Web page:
Do you qualify for weight loss surgery? Is it really worth it? #WeightLoss #Wellness #Health #ad
This post contains affiliate links.
This is a sponsored guest post that was approved by Women and Their Pretties
Will You Qualify for Weight Loss Surgery?
Bariatric surgery is a surgery designed to stop a person from having as much food as possible. Operations like the lap band, for instance, reduces the size of the stomach, ensuring that people can’t eat as much. Roux-en-Y procedures, by contrast, reduce both the size of the stomach and the length of the small intestine. This is a more permanent, irreversible procedure and means that patients won’t be able to cheat either. Those are just two bariatric procedures, however, and there are six more, but they are becoming less popular.
Do You Qualify for Surgery?
The National Institutes of Health have released the Clinical Guidelines on the Identification, Evaluation, and Treatment of Overweight and Obesity in Adults. In that, they have highlighted two criteria qualifying people for surgery:
- People who are at least 100 pounds overweight and have a BMI of 40 or above.
- Those who have a BMI of between 35 and 40 and also suffer from a comorbid disorder such as high cholesterol, hypertension, heart disease, type 2 diabetes, or apnea.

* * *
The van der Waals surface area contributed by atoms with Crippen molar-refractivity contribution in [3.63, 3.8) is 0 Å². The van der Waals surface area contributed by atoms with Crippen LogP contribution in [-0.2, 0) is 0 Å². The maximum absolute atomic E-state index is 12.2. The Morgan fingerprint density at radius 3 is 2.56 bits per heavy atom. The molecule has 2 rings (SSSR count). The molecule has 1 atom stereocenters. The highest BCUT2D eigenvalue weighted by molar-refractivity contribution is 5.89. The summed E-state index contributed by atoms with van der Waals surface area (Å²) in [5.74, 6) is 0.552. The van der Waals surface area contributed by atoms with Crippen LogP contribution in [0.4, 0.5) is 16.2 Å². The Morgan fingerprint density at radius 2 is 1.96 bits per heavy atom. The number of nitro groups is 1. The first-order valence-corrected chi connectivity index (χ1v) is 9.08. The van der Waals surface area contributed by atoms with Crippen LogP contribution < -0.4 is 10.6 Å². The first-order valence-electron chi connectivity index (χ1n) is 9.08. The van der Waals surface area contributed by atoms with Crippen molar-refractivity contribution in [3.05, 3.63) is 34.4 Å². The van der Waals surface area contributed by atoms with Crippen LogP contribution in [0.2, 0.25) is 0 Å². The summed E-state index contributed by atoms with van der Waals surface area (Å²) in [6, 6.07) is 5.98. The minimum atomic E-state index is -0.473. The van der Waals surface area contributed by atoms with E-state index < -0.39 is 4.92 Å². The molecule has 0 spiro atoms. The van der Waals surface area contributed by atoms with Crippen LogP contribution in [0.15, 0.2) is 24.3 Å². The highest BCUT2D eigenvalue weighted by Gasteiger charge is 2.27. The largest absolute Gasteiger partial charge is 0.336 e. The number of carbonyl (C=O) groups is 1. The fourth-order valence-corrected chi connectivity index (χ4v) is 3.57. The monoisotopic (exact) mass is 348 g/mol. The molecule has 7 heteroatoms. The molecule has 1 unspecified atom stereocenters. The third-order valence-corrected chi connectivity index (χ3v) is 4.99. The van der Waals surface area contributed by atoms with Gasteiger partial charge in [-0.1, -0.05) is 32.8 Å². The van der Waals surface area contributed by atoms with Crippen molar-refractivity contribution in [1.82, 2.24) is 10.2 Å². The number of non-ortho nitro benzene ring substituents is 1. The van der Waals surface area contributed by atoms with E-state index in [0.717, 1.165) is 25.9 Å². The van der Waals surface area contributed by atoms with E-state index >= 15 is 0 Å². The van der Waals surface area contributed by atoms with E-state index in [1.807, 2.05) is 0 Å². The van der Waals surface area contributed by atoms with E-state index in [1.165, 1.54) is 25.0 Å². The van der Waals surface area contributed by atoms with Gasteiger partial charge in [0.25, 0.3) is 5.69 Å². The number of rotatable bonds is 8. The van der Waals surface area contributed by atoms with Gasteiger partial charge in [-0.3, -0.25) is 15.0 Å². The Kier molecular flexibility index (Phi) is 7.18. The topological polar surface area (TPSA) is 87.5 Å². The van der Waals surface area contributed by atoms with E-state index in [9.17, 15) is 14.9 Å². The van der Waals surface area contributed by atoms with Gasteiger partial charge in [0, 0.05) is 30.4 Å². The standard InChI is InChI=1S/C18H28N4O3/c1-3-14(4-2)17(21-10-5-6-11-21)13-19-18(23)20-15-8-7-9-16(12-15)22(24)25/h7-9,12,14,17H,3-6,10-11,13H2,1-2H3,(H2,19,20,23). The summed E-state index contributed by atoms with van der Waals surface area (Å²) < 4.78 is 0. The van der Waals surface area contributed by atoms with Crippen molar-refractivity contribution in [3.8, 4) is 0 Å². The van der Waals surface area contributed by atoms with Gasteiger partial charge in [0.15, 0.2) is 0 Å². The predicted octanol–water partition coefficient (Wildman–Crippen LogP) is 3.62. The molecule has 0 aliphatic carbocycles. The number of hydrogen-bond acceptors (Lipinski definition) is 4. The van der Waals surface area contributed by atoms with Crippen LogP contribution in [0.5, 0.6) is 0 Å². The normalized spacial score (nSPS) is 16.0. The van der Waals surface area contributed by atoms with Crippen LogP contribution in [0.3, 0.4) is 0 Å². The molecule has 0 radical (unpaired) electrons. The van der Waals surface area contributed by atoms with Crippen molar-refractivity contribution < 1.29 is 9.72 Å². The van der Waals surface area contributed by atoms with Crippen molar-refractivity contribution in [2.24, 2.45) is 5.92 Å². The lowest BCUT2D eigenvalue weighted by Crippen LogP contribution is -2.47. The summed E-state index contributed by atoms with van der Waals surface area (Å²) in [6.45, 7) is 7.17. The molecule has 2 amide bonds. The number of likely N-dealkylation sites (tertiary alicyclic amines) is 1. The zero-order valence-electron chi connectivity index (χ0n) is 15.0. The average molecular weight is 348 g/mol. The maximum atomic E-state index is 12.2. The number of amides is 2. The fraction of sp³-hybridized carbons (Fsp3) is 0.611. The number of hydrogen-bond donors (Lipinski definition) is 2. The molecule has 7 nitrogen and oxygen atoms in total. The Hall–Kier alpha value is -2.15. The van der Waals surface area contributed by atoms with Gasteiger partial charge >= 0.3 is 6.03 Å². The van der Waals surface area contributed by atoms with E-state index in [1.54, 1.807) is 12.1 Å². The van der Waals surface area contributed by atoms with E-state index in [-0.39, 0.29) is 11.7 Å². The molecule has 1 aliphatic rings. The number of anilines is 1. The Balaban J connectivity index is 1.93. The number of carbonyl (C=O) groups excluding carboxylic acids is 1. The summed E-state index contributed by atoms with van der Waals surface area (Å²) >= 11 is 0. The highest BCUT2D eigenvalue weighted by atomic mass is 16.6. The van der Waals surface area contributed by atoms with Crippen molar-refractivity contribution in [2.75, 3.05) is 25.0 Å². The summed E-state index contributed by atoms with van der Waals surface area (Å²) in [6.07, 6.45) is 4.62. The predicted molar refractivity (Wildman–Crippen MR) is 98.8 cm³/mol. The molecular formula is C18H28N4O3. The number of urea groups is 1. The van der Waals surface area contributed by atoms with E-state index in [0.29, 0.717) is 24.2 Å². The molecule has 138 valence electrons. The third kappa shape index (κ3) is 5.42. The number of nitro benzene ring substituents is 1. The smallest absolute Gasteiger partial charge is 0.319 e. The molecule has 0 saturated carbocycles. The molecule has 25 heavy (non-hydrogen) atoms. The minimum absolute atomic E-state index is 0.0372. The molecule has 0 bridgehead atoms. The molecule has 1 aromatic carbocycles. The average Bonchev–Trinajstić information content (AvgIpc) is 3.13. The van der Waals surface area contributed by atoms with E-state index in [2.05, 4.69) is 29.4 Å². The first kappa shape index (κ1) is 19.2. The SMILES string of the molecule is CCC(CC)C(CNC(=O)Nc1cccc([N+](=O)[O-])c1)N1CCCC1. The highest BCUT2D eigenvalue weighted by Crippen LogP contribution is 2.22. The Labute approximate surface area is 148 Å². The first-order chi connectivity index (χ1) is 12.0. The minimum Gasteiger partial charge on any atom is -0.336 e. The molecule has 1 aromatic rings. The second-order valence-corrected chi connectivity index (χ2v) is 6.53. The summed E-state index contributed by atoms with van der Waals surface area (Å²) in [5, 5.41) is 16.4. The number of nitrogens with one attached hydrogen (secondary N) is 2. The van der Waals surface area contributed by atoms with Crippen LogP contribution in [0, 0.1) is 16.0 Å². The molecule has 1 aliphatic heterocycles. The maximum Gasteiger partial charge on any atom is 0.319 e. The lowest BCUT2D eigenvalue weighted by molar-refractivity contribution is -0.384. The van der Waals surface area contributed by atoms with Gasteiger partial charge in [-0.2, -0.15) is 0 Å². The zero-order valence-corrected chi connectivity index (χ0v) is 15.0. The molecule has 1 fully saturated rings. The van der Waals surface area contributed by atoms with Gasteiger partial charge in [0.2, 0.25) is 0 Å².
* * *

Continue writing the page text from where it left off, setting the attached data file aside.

However, just because you fit into one of those two categories does not mean you will automatically get surgery. Instead, you will have to meet the screening policy of the surgery you have chosen and demonstrate to them that:
- You are motivated to make lifestyle changes.
- You are happy to be under lifelong consultation with a physician.
The Types of Bariatric Surgery
The two most popular types of bariatric surgery available today are the gastric bypass and the gastric band. Both can be completed through open surgery, but most physicians now prefer to use laparoscopic techniques as these lead to less scarring, fewer complications, less pain, and a shorter recovery period. Open surgery usually means a hospital stay of around five days, whereas patients can go home after about two days with laparoscopic procedures. Similarly, open surgery patients usually have to stay off work for about five weeks, which is reduced to just two for those with a laparoscopic procedure.
A gastric band is restrictive. This means that it only stops your body from taking in as many calories. The size of the stomach is reduced using a silicone band. The band can be tightened, relaxed, and even taken out completely. They do not make any permanent changes to the body and its anatomy, therefore. However, this procedure is not as suitable for people who aren’t 100% committed, as ‘cheating’ is quite easy to do. This is also seen in how much weight people actually lose, which is generally less with this procedure.
The gastric bypass, by contrast, is malabsorptive in nature. This means that the stomach can hold less food, but also that the intestines can absorb fewer nutrients. The stomach is reduced in size, and a piece of the intestine is bypassed, which means food goes through the tract much quicker and less calories are absorbed. This usually leads to greater weight loss, but the chance of complications is also greater.